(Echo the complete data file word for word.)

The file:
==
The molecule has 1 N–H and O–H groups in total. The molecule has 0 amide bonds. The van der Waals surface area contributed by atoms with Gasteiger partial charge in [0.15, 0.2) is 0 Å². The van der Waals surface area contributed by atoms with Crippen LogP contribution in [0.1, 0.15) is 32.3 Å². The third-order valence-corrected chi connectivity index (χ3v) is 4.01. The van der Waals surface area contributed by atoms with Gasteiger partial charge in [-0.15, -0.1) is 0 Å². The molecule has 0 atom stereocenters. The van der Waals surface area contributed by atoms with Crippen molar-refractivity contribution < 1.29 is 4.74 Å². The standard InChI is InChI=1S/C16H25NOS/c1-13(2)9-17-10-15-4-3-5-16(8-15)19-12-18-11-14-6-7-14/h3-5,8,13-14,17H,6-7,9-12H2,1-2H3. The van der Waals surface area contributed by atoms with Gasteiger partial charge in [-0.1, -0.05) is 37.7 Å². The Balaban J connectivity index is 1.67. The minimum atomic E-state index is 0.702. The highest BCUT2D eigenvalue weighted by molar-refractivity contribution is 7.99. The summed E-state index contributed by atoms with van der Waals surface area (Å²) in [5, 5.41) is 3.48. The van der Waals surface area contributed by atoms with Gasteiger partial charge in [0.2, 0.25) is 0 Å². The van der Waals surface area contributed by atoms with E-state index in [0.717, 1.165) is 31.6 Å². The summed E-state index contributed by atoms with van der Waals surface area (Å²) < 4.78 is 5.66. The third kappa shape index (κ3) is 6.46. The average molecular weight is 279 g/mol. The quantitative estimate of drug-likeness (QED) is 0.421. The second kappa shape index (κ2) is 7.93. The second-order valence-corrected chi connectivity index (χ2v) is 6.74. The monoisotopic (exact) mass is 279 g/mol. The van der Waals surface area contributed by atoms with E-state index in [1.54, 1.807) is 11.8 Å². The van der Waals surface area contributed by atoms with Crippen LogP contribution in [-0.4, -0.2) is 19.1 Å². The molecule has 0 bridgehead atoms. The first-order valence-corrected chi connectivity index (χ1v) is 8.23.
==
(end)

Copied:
The molecule has 1 N–H and O–H groups in total. The molecule has 0 amide bonds. The van der Waals surface area contributed by atoms with Gasteiger partial charge in [0.15, 0.2) is 0 Å². The van der Waals surface area contributed by atoms with Crippen LogP contribution in [0.1, 0.15) is 32.3 Å². The third-order valence-corrected chi connectivity index (χ3v) is 4.01. The van der Waals surface area contributed by atoms with Gasteiger partial charge in [-0.15, -0.1) is 0 Å². The molecule has 0 atom stereocenters. The van der Waals surface area contributed by atoms with Crippen molar-refractivity contribution < 1.29 is 4.74 Å². The standard InChI is InChI=1S/C16H25NOS/c1-13(2)9-17-10-15-4-3-5-16(8-15)19-12-18-11-14-6-7-14/h3-5,8,13-14,17H,6-7,9-12H2,1-2H3. The van der Waals surface area contributed by atoms with Gasteiger partial charge in [-0.1, -0.05) is 37.7 Å². The Balaban J connectivity index is 1.67. The minimum atomic E-state index is 0.702. The highest BCUT2D eigenvalue weighted by molar-refractivity contribution is 7.99. The summed E-state index contributed by atoms with van der Waals surface area (Å²) in [5, 5.41) is 3.48. The van der Waals surface area contributed by atoms with Gasteiger partial charge in [0.2, 0.25) is 0 Å². The van der Waals surface area contributed by atoms with E-state index in [0.717, 1.165) is 31.6 Å². The summed E-state index contributed by atoms with van der Waals surface area (Å²) < 4.78 is 5.66. The third kappa shape index (κ3) is 6.46. The average molecular weight is 279 g/mol. The quantitative estimate of drug-likeness (QED) is 0.421. The second kappa shape index (κ2) is 7.93. The second-order valence-corrected chi connectivity index (χ2v) is 6.74. The monoisotopic (exact) mass is 279 g/mol. The van der Waals surface area contributed by atoms with E-state index in [1.54, 1.807) is 11.8 Å². The van der Waals surface area contributed by atoms with Crippen LogP contribution in [-0.4, -0.2) is 19.1 Å². The molecule has 0 bridgehead atoms. The first-order valence-corrected chi connectivity index (χ1v) is 8.23.